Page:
Objectives To study infection rates in patients with low immunoglobulin (Ig) serum concentrations following administration of rituximab (RTX) in RA clinical trials.
Methods Pooled analysis of RA clinical trial data from patients who developed low IgM or IgG (defined as below lower limit of normal [LLN] for ≥4 mths [or 2 consecutive study visits]) after ≥1 RTX course. Igs were generally measured every 8-16 wks. Patients with low Ig were permitted to receive RTX re-treatment courses. Infection rates were assessed before and during/after low IgM/IgG. Low IgG/IgM at baseline screening (IgG <5.65 and IgM <0.55 mg/mL) were exclusion criteria for entry into the trials.
Results Of 3194 patients who had received up to 17 RTX courses over 9.5 yrs, 22.4% (n=717) developed low IgM and 3.5% (n=112) developed low IgG for ≥4 mths. All had measurable Ig levels. No increases in overall infection rates were observed in patients during/after low IgM/IgG vs before documentation of low Ig (Table). For IgG, serious infection (SIE) rates were similar before and during/after low IgG, but both were significantly higher than in patients who never developed low IgG. At baseline these patients were on average older, had longer disease duration, lower mean CD19+ count, lower mean IgG levels (8.4 vs 13.2 mg/mL) and had received more non-biologic DMARDs vs those who did not develop low IgG. Baseline oral steroid use was similar across sub-groups. For IgM, SIE rates were not significantly higher during/after low IgM vs before low IgM, and were similar to rates in patients who never developed low IgM. In patients with low IgG or IgM, the SIE profile was consistent with RTX clinical experience as most infections affected the lower respiratory tract. Analysis of SIE onset in relation to timing of low Ig was limited due to discrete protocol-defined time points for Ig assessments. Other limitations included low patient numbers in some subgroups and lack of placebo comparator.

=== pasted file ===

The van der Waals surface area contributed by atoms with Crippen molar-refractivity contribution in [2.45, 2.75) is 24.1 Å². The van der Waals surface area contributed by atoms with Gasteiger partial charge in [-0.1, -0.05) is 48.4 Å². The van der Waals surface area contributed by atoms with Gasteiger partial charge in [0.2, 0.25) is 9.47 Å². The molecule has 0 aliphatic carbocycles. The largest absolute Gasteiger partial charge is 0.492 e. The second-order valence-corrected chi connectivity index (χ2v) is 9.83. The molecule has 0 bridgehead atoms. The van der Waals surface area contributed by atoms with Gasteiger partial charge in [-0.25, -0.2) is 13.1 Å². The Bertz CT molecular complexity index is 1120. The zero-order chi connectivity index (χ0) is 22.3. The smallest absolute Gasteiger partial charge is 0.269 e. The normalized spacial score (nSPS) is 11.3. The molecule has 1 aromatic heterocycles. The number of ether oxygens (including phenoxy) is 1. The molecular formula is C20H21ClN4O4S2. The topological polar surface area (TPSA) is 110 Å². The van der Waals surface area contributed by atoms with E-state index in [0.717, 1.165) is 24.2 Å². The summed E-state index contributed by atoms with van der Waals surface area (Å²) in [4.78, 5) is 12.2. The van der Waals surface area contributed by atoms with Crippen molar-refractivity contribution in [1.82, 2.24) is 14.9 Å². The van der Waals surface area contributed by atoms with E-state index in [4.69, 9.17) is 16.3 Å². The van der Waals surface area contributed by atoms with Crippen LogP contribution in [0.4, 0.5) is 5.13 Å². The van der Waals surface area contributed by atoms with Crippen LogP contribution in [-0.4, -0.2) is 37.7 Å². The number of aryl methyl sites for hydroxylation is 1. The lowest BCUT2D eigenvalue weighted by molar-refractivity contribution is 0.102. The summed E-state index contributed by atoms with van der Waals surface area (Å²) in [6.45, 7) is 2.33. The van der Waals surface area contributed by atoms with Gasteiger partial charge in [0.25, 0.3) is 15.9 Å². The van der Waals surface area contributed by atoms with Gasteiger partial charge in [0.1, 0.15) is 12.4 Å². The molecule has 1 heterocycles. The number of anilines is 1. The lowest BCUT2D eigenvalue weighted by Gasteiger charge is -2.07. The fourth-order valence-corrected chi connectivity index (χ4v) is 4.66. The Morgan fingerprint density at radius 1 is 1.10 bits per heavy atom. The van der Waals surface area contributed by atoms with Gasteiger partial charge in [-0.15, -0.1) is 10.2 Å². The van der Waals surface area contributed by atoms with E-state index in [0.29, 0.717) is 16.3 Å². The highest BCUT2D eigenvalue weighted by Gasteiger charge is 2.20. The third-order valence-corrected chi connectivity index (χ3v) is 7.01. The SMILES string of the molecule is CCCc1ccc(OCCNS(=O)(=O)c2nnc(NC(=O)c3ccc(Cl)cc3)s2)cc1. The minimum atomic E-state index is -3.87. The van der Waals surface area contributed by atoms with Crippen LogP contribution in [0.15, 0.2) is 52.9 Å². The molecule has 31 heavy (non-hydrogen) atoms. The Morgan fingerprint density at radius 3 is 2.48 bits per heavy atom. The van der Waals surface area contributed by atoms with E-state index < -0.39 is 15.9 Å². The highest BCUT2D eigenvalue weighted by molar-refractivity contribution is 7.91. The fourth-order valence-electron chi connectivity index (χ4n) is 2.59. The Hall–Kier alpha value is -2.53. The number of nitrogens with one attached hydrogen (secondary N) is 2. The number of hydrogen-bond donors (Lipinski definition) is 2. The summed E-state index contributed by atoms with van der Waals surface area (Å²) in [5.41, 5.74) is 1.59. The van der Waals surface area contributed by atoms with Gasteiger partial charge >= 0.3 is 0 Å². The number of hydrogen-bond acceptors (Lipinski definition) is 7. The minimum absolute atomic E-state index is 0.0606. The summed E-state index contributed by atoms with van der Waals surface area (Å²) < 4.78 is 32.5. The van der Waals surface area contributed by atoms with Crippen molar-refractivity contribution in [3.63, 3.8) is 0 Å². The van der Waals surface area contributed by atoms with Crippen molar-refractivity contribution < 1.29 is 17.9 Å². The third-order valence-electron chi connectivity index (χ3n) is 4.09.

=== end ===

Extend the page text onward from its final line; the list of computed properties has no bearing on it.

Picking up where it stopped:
Conclusions Following RTX treatment, low Ig concentrations (particularly IgM, less often IgG) were observed. Patients with low IgM had no increased risk of infection or SIE. For the small subgroup of patients with low IgG (112/3194 [3.5%]), a higher SIE rate was seen both before and during/after the development of low IgG, suggesting that these pts had a higher a priori risk of developing SIEs, possibly associated with demographic and/or clinical characteristics rather than with low IgG itself. Thus, for both Ig classes, SIE rates were similar before and during/after development of low Ig.
Disclosure of Interest R. van Vollenhoven Grant/Research support from: Abbott, GSK, Merck, Pfizer, Roche, UCB, Consultant for: Abbott, GSK, Merck, Pfizer, Roche, UCB, G. Silverman Consultant for: Roche, Genentech, Paid Instructor for: Roche, Genentech, Speakers Bureau: Roche, Genentech, C. Bingham Grant/Research support from: Roche, Genentech, Biogen/IDEC, Consultant for: Roche, Genentech, P. Durez Speakers Bureau: BMS, Pfizer, Merck, Abbott, Roche, UCB, P. Lehane Employee of: Roche Products Ltd, N. Tyson Shareholder of: Roche Products Ltd, Employee of: Roche Products Ltd, E. Fisheleva Employee of: Roche Products Ltd
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